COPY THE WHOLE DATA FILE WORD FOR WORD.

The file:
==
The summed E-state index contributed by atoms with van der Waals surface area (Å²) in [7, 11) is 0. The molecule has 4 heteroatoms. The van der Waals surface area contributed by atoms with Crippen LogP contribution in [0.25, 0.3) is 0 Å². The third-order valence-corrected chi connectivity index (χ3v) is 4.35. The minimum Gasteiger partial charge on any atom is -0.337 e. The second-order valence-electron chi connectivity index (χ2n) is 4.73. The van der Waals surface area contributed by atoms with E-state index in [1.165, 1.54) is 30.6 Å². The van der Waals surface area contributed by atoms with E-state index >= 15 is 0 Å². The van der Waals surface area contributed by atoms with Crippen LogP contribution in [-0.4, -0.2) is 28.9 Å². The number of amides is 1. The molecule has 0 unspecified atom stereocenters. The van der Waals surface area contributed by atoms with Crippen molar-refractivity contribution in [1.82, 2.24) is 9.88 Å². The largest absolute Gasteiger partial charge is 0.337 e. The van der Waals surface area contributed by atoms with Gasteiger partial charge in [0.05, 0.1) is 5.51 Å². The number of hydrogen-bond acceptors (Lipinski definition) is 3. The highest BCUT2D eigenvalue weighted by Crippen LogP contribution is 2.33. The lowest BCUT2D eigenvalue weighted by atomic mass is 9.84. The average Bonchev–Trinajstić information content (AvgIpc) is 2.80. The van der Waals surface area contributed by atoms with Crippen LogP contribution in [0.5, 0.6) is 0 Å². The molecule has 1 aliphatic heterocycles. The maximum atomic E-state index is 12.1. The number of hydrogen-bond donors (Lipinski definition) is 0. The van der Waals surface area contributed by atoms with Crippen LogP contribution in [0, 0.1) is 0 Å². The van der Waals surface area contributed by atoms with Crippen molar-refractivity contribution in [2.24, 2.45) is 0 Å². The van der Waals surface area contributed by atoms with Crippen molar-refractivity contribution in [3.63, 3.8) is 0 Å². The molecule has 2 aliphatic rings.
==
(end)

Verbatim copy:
The summed E-state index contributed by atoms with van der Waals surface area (Å²) in [7, 11) is 0. The molecule has 4 heteroatoms. The van der Waals surface area contributed by atoms with Crippen LogP contribution in [0.25, 0.3) is 0 Å². The third-order valence-corrected chi connectivity index (χ3v) is 4.35. The minimum Gasteiger partial charge on any atom is -0.337 e. The second-order valence-electron chi connectivity index (χ2n) is 4.73. The van der Waals surface area contributed by atoms with E-state index in [1.165, 1.54) is 30.6 Å². The van der Waals surface area contributed by atoms with E-state index >= 15 is 0 Å². The van der Waals surface area contributed by atoms with Crippen LogP contribution in [-0.4, -0.2) is 28.9 Å². The number of amides is 1. The molecule has 0 unspecified atom stereocenters. The van der Waals surface area contributed by atoms with Crippen molar-refractivity contribution in [1.82, 2.24) is 9.88 Å². The largest absolute Gasteiger partial charge is 0.337 e. The van der Waals surface area contributed by atoms with Gasteiger partial charge in [0.05, 0.1) is 5.51 Å². The number of hydrogen-bond acceptors (Lipinski definition) is 3. The highest BCUT2D eigenvalue weighted by Crippen LogP contribution is 2.33. The lowest BCUT2D eigenvalue weighted by atomic mass is 9.84. The average Bonchev–Trinajstić information content (AvgIpc) is 2.80. The van der Waals surface area contributed by atoms with Crippen LogP contribution in [0.5, 0.6) is 0 Å². The molecule has 1 aliphatic heterocycles. The maximum atomic E-state index is 12.1. The number of hydrogen-bond donors (Lipinski definition) is 0. The van der Waals surface area contributed by atoms with Crippen LogP contribution in [0, 0.1) is 0 Å². The van der Waals surface area contributed by atoms with Crippen molar-refractivity contribution in [2.24, 2.45) is 0 Å². The van der Waals surface area contributed by atoms with Crippen molar-refractivity contribution in [3.63, 3.8) is 0 Å². The molecule has 2 aliphatic rings.